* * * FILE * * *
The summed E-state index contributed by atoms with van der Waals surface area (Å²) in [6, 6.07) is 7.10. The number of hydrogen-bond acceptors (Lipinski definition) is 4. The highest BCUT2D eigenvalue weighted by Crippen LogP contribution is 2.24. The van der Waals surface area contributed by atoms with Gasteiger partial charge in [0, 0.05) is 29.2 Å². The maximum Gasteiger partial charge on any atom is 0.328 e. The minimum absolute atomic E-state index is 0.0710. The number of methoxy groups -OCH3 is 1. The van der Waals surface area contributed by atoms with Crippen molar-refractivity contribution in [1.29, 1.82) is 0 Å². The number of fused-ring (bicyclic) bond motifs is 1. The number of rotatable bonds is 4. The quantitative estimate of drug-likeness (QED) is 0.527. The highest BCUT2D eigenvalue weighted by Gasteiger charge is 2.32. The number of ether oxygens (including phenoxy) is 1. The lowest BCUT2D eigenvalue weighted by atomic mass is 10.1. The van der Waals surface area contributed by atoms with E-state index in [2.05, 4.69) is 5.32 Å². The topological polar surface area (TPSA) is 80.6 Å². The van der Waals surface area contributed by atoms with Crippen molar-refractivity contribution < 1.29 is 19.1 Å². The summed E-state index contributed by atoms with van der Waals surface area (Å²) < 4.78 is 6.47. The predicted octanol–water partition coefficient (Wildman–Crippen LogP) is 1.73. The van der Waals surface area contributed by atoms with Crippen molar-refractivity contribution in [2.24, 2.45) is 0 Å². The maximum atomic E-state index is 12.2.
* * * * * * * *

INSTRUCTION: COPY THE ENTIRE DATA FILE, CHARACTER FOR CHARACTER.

The summed E-state index contributed by atoms with van der Waals surface area (Å²) in [6, 6.07) is 7.10. The number of hydrogen-bond acceptors (Lipinski definition) is 4. The highest BCUT2D eigenvalue weighted by Crippen LogP contribution is 2.24. The van der Waals surface area contributed by atoms with Gasteiger partial charge in [0, 0.05) is 29.2 Å². The maximum Gasteiger partial charge on any atom is 0.328 e. The minimum absolute atomic E-state index is 0.0710. The number of methoxy groups -OCH3 is 1. The van der Waals surface area contributed by atoms with Crippen molar-refractivity contribution in [1.29, 1.82) is 0 Å². The number of fused-ring (bicyclic) bond motifs is 1. The number of rotatable bonds is 4. The quantitative estimate of drug-likeness (QED) is 0.527. The highest BCUT2D eigenvalue weighted by Gasteiger charge is 2.32. The number of ether oxygens (including phenoxy) is 1. The lowest BCUT2D eigenvalue weighted by atomic mass is 10.1. The van der Waals surface area contributed by atoms with E-state index in [2.05, 4.69) is 5.32 Å². The topological polar surface area (TPSA) is 80.6 Å². The van der Waals surface area contributed by atoms with Crippen molar-refractivity contribution < 1.29 is 19.1 Å². The summed E-state index contributed by atoms with van der Waals surface area (Å²) < 4.78 is 6.47. The predicted octanol–water partition coefficient (Wildman–Crippen LogP) is 1.73. The van der Waals surface area contributed by atoms with Crippen molar-refractivity contribution in [2.24, 2.45) is 0 Å². The maximum atomic E-state index is 12.2.